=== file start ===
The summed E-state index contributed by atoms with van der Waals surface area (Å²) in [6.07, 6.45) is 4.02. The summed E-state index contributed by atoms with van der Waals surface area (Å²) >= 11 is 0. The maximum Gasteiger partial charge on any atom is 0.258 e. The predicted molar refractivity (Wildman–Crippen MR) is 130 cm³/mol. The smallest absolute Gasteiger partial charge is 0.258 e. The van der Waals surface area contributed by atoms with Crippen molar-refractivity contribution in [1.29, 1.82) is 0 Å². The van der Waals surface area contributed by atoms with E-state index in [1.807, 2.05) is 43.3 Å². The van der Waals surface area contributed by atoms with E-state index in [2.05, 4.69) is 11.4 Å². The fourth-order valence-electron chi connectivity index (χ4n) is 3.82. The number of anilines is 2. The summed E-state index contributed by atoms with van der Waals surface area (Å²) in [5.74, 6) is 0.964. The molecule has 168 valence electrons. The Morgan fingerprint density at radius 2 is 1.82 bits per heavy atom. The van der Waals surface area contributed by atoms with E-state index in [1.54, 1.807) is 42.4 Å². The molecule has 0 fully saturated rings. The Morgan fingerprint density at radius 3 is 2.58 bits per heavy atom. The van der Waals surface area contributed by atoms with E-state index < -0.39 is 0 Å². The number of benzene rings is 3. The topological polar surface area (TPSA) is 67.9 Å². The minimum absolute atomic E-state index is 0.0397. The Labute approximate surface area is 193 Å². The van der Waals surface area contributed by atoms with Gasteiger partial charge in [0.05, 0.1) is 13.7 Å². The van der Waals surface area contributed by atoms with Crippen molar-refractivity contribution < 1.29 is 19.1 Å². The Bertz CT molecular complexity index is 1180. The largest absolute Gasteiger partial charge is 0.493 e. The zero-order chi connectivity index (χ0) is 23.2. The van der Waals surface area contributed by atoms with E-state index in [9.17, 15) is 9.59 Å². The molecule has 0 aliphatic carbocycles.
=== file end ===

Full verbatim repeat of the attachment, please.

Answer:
The summed E-state index contributed by atoms with van der Waals surface area (Å²) in [6.07, 6.45) is 4.02. The summed E-state index contributed by atoms with van der Waals surface area (Å²) >= 11 is 0. The maximum Gasteiger partial charge on any atom is 0.258 e. The predicted molar refractivity (Wildman–Crippen MR) is 130 cm³/mol. The smallest absolute Gasteiger partial charge is 0.258 e. The van der Waals surface area contributed by atoms with Crippen molar-refractivity contribution in [1.29, 1.82) is 0 Å². The van der Waals surface area contributed by atoms with E-state index in [1.807, 2.05) is 43.3 Å². The van der Waals surface area contributed by atoms with E-state index in [2.05, 4.69) is 11.4 Å². The fourth-order valence-electron chi connectivity index (χ4n) is 3.82. The number of anilines is 2. The summed E-state index contributed by atoms with van der Waals surface area (Å²) in [5.74, 6) is 0.964. The molecule has 168 valence electrons. The Morgan fingerprint density at radius 2 is 1.82 bits per heavy atom. The van der Waals surface area contributed by atoms with E-state index in [1.54, 1.807) is 42.4 Å². The molecule has 0 fully saturated rings. The Morgan fingerprint density at radius 3 is 2.58 bits per heavy atom. The van der Waals surface area contributed by atoms with E-state index < -0.39 is 0 Å². The number of benzene rings is 3. The topological polar surface area (TPSA) is 67.9 Å². The minimum absolute atomic E-state index is 0.0397. The Labute approximate surface area is 193 Å². The van der Waals surface area contributed by atoms with Gasteiger partial charge in [0.05, 0.1) is 13.7 Å². The van der Waals surface area contributed by atoms with Crippen molar-refractivity contribution < 1.29 is 19.1 Å². The Bertz CT molecular complexity index is 1180. The largest absolute Gasteiger partial charge is 0.493 e. The zero-order chi connectivity index (χ0) is 23.2. The van der Waals surface area contributed by atoms with E-state index in [9.17, 15) is 9.59 Å². The molecule has 0 aliphatic carbocycles.